6 Grocery Trends Brands Should Capitalize On

How to surprise and delight consumers

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Everything we thought we knew about shopping habits and the grocery store has changed. We’ve come to expect arrows pointing one way down each aisle, plexiglass partitions between checkout counters and contactless payments. But, the pandemic has also deeply impacted consumers’ shopping habits: their needs and desires.

While some consumers are focused on stocking up on the basics and pantry items, they’re simultaneously getting bored with cooking and eating the same things over and over again. The Premium Opportunity, cited three pandemic-sensitive demand drivers: stress-relieving indulgence, immunity and hygiene. It also notes a trend toward trading up in many categories and an uptick in specialty foods to mimic the restaurant experience in homes.

For many, food shopping may be the only time they venture out, so brands and retailers have an opportunity to make shopping more interesting and fun, while keeping in mind that consumers are also zipping through the aisles to get what they need and get out. And, given the new normal, it’s not unusual to discover that their favorite go-to products are sold out, so they may be approaching shopping as a treasure hunt, looking for new and exciting things to try.

While some store experiences are built around the concept of a treasure hunt—think Home Goods, TJ Maxx or Trader Joe’s, where the discovery is part of the allure—there are opportunities for brands to get creative and find new ways to collaborate that will surprise and delight consumers, alleviate some of their stress and fall within these areas of demand. Here are some opportunities:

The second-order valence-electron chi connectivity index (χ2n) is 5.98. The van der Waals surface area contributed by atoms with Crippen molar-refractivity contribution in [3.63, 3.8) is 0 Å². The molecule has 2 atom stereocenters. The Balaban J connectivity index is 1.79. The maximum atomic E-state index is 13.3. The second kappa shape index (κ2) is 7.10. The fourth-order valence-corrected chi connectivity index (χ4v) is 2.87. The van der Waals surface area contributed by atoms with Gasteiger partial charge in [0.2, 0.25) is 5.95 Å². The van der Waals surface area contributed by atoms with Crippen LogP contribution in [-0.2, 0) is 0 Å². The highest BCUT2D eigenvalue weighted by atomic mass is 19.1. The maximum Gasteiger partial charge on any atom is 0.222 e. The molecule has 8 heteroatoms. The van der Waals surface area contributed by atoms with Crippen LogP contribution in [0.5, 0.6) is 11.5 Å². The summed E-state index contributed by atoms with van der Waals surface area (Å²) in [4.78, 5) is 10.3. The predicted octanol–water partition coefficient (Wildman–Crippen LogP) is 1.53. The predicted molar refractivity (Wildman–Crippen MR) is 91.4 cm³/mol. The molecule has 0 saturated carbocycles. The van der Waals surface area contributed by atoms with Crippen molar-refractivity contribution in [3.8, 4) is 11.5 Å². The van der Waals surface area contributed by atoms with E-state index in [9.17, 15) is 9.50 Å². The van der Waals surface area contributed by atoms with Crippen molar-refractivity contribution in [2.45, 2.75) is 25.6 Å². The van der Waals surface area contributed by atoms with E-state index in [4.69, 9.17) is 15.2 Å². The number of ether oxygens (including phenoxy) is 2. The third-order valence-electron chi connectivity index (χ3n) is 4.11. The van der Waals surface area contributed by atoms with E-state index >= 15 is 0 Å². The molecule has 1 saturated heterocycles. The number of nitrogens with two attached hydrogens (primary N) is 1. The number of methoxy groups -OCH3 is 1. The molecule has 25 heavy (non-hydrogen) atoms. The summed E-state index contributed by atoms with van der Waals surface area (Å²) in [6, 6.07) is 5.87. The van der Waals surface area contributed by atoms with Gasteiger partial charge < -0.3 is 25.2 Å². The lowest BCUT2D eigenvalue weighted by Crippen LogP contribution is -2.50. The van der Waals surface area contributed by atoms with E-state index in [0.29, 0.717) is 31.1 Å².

Grab and go

Consumers want fewer things to touch, so by combining various products (similar to all-in-one meal kits) they can offer new ideas and allow shoppers to capture the whole meal in one place. These items can be bundled in specially designed packaging and then assembled at a third-party co-packer. Alternately, a collection of ingredients can be merchandised together (e.g., hot dogs, buns, relish, mustard, chips).

Disrupt the aisle

Use endcap displays or place products in other less traditional locations to get your products in front of consumers in unexpected places. Califia has been doing this successfully by merchandising their milk alternatives with refrigerated coffee products, in holiday displays, etc. Allow consumers to stumble upon your brand when they’re not looking for you.

Co-brand spaces 

Forge a partnership with another CPG brand to create a product mash-up (e.g., Tillamook Greek yogurt with Bob’s Red Mill Oat Granola) that becomes a grab-and-go combo. This can create an aha moment for consumers who may never have put the two together.

Provide new recipe ideas 

With many consumers stocking up on the basics, they are looking for creative ways to use them. A large tub of vanilla protein powder can have a myriad of uses. Then there are the classic twists (e.g., Smokey S’mores: chocolate, graham cracker, marshmallow and chipotle powder) that provide opportunities to expand a loyal brand following.

Create power pairings 

Standard basic ingredients can be paired with functional ones for immunity-boosting options. Even basic baking ingredients can be paired together (e.g., pie shells and flour with turmeric). Keto or vegan co-branding opportunities are another way to fill this demand.

Develop right size packaging 

With the likelihood of smaller gatherings during the Big Game and beyond, consumers will likely need smaller package sizes as well. For example, Velveeta has introduced small packs that can be displayed on-shelf with Ritz crackers.

There are opportunities now for challenger brands as well as midweight brands to extend, innovate and engage with consumers in new ways. Think about creating a different business model or develop a licensing style guide that includes ways to inspire partnerships with other brands (e.g., potato chips with Morton salt).

Now’s the time to reach across the aisle and show retailers that you—and other brands—can be better together.